In the past it has been felt that fibroids may increase a woman’s risk of having a miscarriage, but two recent pieces of research should reassure women affected by fibroids who may be thinking of starting a family. Their work has shown that there is no link between fibroids and an increase in the risk of having a miscarriage.
Study on Fibroids and Miscarriage Risk by Women’s Health Research at Vanderbilt
Researchers at Women’s Health Research at Vanderbilt published their first piece of research in November 2017, although the data was made available in June. Their research was part of the Right from the Start study which explored how a women’s diet, health behaviours, medical history, fibroids and other factors may affect her pregnancy. It included 5, 512 women from eight cities in the US from 2000-2012 who were 18 or over and were either trying to get pregnant or were less than 12 weeks into their pregnancy. During the course of the study participants had an initial interview, an ultrasound scan, a telephone interview and a follow-up assessment.
They found that of the 5,512 women who took part in the study, 10.4% of them had at least one fibroid and 89.6% didn’t have fibroids. When they compared the rate of miscarriages in the group who had fibroids to the group of women who didn’t have fibroids, their rate was the same – 11%.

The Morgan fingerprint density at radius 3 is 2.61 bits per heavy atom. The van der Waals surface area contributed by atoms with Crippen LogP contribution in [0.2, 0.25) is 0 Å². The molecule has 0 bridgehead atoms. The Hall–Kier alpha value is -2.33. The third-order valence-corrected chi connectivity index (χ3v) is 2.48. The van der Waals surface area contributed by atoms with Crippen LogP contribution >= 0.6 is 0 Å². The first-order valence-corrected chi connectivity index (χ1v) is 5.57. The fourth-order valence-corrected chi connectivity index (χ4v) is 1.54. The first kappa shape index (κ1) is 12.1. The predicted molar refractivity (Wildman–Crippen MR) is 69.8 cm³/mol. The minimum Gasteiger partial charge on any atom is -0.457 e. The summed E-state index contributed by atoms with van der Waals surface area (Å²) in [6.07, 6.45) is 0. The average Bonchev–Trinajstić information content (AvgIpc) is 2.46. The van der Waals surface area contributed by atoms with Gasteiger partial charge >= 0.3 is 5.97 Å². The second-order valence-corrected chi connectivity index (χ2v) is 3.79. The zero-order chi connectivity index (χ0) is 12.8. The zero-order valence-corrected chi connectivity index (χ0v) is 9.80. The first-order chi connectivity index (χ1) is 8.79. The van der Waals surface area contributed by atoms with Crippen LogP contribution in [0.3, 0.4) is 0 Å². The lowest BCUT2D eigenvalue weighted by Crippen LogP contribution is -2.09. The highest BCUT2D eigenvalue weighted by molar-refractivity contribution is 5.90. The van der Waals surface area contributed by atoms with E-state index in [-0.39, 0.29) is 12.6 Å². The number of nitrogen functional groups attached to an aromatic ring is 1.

The researchers explained that other studies have reported a link between fibroids and miscarriages but this was because previous studies hadn’t taken into account other reasons for miscarriages.
To learn more about this work you can view their videos below.
The Women’s Health Research Centre at Vanderbilt published another study in November exploring the same issue – fibroids and miscarriage risk. They reviewed all research papers on this topic from January 1970 to December 2016 and vetted them, this gave them data from 21,829 pregnancies. Of these women 1,394 had fibroids and 20,435 did not. They carried out statistical analysis on this data and found that there was no difference in the rate of miscarriages in women with fibroids compared to women without fibroids.
Their team have put together a really useful infographic that explains their findings (please click on the image below to see a larger copy of it)
What Does This Mean for Women with Fibroids?
As Prof Katherine Hartman stated in the above video, this is good news as this is one less thing that women with fibroids have to worry about. Although she does caution that there may be rare types of fibroids or locations of fibroids that may cause a miscarriage but the risk is lower than previously thought.